Skills Most Required for Success After High School
Whether going to work or to college after high school, new graduates need to acquire certain skills that will ensure their success in any environment. While technical knowledge is important, employers and educational administrators seek skills that are transferable and useful in the classroom and on the job. These skills, called soft skills, pertain to interpersonal qualities and character traits that define how people react in various situations.
Whether as a student or an employee, new graduates will have to convey their thoughts, ideas and feelings in a clear, articulate and logical manner. Communication, both verbal and written, is key in facilitating healthy relationships between roommates, peers, coworkers, faculty and supervisors. An effective communicator actively listens during discussions and respectfully provides unbiased and honest feedback. Quality writing skills are essential in creating professional reports, emails and other forms of written communication.
Graduating high school usually means an increase in personal responsibility and a decrease in parental oversight. The ability to prioritize tasks, allocate time, meet deadlines, set goals and strategize to achieve goals leads to success in the classroom, on the job and in life. Self-management is crucial to recognizing and controlling behaviors, such as procrastination, that lead to misuse of time. Dr. Barry Zimmerman, an academic self-regulation expert, has found that self-regulation skills are a strong predictor of college academic success.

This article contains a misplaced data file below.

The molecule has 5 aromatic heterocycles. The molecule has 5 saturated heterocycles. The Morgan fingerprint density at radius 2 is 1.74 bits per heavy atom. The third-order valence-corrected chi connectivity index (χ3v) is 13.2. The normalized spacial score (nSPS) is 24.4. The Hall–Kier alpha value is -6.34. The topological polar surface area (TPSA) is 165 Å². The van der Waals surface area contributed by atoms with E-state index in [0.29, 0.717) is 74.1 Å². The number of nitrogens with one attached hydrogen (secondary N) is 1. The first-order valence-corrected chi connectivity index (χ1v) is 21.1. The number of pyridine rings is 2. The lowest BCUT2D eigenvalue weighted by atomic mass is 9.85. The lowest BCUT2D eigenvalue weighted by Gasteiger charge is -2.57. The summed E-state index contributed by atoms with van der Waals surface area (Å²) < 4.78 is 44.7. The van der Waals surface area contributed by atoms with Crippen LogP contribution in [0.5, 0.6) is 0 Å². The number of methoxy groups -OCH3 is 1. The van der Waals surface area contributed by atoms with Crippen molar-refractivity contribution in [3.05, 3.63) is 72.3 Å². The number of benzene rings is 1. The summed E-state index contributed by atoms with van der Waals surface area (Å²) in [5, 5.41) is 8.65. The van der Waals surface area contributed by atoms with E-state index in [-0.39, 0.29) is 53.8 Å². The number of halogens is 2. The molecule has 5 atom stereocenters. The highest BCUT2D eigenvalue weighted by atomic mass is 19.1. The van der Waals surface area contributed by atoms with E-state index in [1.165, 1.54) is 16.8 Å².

3 Problem Solving
Employee and educators value the ability to aggressively analyze problems and find solutions. Whether solving conflicts or math problems, finding a resolution requires critical thinking and creativity. Persistence is also key. A great problem solver identifies available resources and provides alternatives rather than leaving the problem unresolved. Resourcefulness also involves the ability to know when and how to ask for assistance from a classmate, professor, coworker or supervisor.
4 Independent Learning
In an ever-evolving world, there will always be something new to learn. In many instances, especially in a college environment, you must be able to learn information without the close supervision of an instructor. Educators and employers welcome those who can initiate the learning process, assimilate new knowledge and apply it to current situations. Employers also appreciate individuals who take advantage of professional development opportunities such as additional training, conferences, webinars and classes.
While academics are based on individual performance, college learning is becoming increasingly collaborative. Collaboration in the workplace is important as well. The United States Department of Labor identifies teamwork as a top skill to master for workplace success. Students and employees alike have to learn how to communicate effectively, value others' thoughts and opinions, complete assigned tasks and sacrifice self-interests for the best interest of the group.